Re: [DNSOP] On the call for adoption on Special Use Names (Please! Pretty please, with a cherry on top?!)

Paul Wouters <paul@nohats.ca> Sun, 02 October 2016 18:38 UTC

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From: Paul Wouters <paul@nohats.ca>
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To: hellekin <hellekin@gnu.org>
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Subject: Re: [DNSOP] On the call for adoption on Special Use Names (Please! Pretty please, with a cherry on top?!)
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> On Oct 2, 2016, at 05:37, hellekin <hellekin@gnu.org> wrote:
> 
>> On 10/01/2016 07:12 PM, Paul Wouters wrote:
>> 
>> the IETF doesn't have the money for lawyers in that arena.
>> 
>> [snip]
>> 
>> I do not think the IETF should create "Special Names" that conflict
>> with the naming process which has been delegated to ICANN.
>> 
>> [snip]
>> 
>> The IETF giving them .onion in itself has been a very risky decision. It
>> was based on no Big Corporation having an interest in the string. With
>> .gnu people did not feel as sure about that. I think that's part of the
>> reason .gnu was not also going to make it like .onion. These decisions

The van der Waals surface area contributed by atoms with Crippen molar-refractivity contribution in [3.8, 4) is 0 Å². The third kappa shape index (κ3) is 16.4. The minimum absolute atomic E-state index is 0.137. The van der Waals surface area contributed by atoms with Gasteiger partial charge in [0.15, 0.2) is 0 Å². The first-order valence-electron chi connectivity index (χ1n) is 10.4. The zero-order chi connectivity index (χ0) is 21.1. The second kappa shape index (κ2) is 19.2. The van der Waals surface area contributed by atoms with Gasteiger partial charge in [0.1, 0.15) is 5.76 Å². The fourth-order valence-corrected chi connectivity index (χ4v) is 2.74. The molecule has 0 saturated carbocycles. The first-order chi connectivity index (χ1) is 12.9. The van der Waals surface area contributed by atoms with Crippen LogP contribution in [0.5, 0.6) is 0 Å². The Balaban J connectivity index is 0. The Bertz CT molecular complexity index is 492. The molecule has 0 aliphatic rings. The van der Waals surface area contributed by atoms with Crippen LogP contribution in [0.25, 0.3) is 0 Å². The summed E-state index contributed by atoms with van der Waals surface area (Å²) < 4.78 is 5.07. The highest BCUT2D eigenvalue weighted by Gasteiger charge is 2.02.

>> are quicksand.
> 
> Thank you for verbalizing that.  Had it been done earlier, I'd have
> joined a commercial letter of interest of the GNU corporation who sells
> snowboards to the RFC as an appendix,

I don't think hat would have made people less nervous about it.

> in order to make a precedent that
> a technical document can be vested or vetoed by private interests based
> on legal risk and self-censorship.

That hardly matters when serious money gets involved.

> 
> Given the recurrence on this list of the term "squatting" to refer to
> real use of a non-ICANN-sanctioned TLDs,

TLD's are in DNS name space, so squatting is a perfectly fine term. The term "non-ICANN-sanctioned TLDs" is clearly misleading.

>  I wonder what kind of court would accept a post-delegation lawsuit
> in these conditions.

The process of having a lawsuit be thrown out itself can be very prohibitively expensive.

> 
>     If this
> legal risk argument is the main show-stopper, I suggest it's vaporscare
> and *not technical*

I disagree it is a vaporscare. Having been involved in a name dispute where I had pgp signed proof and still did not end up with the name, I can tell you it is all about the money you can spend on lawyers.

I do agree it is not technical. In fact, that's large been my point all along. The only technical part of this whole discussion are names that would pose a risk to the stability and security of the DNS. And I think those all have been dealt with already (and new ones are self-inflicted foot bullets we don't need to prevent)

Paul